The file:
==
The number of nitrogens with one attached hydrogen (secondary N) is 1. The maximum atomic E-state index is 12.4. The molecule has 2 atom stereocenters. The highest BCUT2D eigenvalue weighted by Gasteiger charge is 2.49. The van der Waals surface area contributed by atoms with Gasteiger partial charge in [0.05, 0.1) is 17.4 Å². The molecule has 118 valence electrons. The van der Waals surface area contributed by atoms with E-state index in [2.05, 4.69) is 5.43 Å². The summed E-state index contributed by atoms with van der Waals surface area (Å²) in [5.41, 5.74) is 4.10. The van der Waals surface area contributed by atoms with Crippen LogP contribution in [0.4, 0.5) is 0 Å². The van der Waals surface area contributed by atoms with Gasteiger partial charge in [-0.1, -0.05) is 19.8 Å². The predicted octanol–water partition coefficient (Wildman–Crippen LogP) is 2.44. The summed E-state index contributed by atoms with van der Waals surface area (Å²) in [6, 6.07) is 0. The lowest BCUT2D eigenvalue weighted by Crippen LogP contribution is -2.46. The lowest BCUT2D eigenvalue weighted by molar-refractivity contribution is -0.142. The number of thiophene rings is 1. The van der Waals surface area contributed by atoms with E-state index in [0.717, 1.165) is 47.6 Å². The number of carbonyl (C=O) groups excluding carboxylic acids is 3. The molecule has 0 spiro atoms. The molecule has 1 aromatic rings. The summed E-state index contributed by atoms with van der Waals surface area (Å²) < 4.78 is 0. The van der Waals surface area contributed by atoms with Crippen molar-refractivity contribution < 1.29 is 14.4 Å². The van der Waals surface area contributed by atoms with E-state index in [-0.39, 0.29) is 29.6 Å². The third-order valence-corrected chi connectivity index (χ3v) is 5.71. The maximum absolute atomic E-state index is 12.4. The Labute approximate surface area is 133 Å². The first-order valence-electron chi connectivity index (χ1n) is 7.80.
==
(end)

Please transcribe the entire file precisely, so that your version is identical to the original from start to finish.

The number of nitrogens with one attached hydrogen (secondary N) is 1. The maximum atomic E-state index is 12.4. The molecule has 2 atom stereocenters. The highest BCUT2D eigenvalue weighted by Gasteiger charge is 2.49. The van der Waals surface area contributed by atoms with Gasteiger partial charge in [0.05, 0.1) is 17.4 Å². The molecule has 118 valence electrons. The van der Waals surface area contributed by atoms with E-state index in [2.05, 4.69) is 5.43 Å². The summed E-state index contributed by atoms with van der Waals surface area (Å²) in [5.41, 5.74) is 4.10. The van der Waals surface area contributed by atoms with Crippen LogP contribution in [0.4, 0.5) is 0 Å². The van der Waals surface area contributed by atoms with Gasteiger partial charge in [-0.1, -0.05) is 19.8 Å². The predicted octanol–water partition coefficient (Wildman–Crippen LogP) is 2.44. The summed E-state index contributed by atoms with van der Waals surface area (Å²) in [6, 6.07) is 0. The lowest BCUT2D eigenvalue weighted by Crippen LogP contribution is -2.46. The lowest BCUT2D eigenvalue weighted by molar-refractivity contribution is -0.142. The number of thiophene rings is 1. The van der Waals surface area contributed by atoms with E-state index in [0.717, 1.165) is 47.6 Å². The number of carbonyl (C=O) groups excluding carboxylic acids is 3. The molecule has 0 spiro atoms. The molecule has 1 aromatic rings. The summed E-state index contributed by atoms with van der Waals surface area (Å²) < 4.78 is 0. The van der Waals surface area contributed by atoms with Crippen molar-refractivity contribution < 1.29 is 14.4 Å². The van der Waals surface area contributed by atoms with E-state index in [-0.39, 0.29) is 29.6 Å². The third-order valence-corrected chi connectivity index (χ3v) is 5.71. The maximum absolute atomic E-state index is 12.4. The Labute approximate surface area is 133 Å². The first-order valence-electron chi connectivity index (χ1n) is 7.80.